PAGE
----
Where you are able to deliver your education depends hugely on company dynamics. Does your product have a user interface? If yes, the best place to educate bar none is in context, inside the product–as soon as people have to leave it, you’re going to lose a sizeable chunk of them.

Whether your product has a UI or not, UX / DX will have the biggest impact on developer learning, so if you have any influence over those decisions it’s a good idea to use it (or argue for it)–API and SDK design will make or break the ability for people to adopt any dev tool you interact with programmatically.

Product aside, there are many types of resource you can employ to support learning, including docs, samples, videos, streams / events, training sessions, and interactive experiences. Weigh in maintenance and scalability when deciding where to invest (unless you have unlimited resources). Documentation is the foundation of other activities, it’s self-serve and more readily updatable than most other media, so an initial investment in docs is typically a no-brainer. 

Docs are frequently cited in dev surveys as the biggest barrier to adopting tools, and yet are still often neglected (in part because tech writing is infuriatingly undervalued).

Good documentation is a whole thing in its own right, and for that I’ll defer to a couple of experts I always find illuminating on the subject:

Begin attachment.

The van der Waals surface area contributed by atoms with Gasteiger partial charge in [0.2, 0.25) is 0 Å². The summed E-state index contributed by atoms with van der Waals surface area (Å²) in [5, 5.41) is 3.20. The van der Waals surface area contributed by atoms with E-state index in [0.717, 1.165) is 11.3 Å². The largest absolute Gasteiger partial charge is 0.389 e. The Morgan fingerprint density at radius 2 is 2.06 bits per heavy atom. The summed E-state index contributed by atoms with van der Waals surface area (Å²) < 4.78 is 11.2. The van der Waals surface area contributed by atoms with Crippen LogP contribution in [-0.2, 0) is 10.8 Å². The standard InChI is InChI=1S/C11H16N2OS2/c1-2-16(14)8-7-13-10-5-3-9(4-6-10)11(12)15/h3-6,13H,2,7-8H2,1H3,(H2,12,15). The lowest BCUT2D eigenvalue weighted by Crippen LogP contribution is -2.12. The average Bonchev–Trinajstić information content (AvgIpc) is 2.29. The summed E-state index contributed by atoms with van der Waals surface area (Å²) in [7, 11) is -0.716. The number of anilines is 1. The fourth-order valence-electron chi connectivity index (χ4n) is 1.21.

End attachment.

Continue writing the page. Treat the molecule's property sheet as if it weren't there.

Planning programs

Taking the time to define learning outcomes (and even curriculum if you have the bandwidth) before jumping into execution will set you up for developing your program in the longer term. A rudimentary effort vs impact analysis can guide what to pay attention to first.

Creating learning pathways that combine units of material helps to deepen engagement–try to always have a next step. Gamification is rightly controversial in education and doesn’t always result in meaningful learning that lasts. However, certification can be valuable–but imo only once you have a certain momentum, if people aren’t asking for it you probably won’t want to bother.

How does your education program relate to community? For example, if your company has open source projects, you can incorporate them into your learning experiences. If you’re engaging students, you’ll find that some education institutions will be happy to talk to you about including your teaching in their curricula or allowing you to e.g. guest lecture, especially the less formal, bootcamp type courses (e.g. in exchange for licenses).

We have the computers, let’s use them

If you’re working for a startup or have a small team and ambitious growth targets, it’s essential that you build for scale. Can automation play a role in delivering your education program?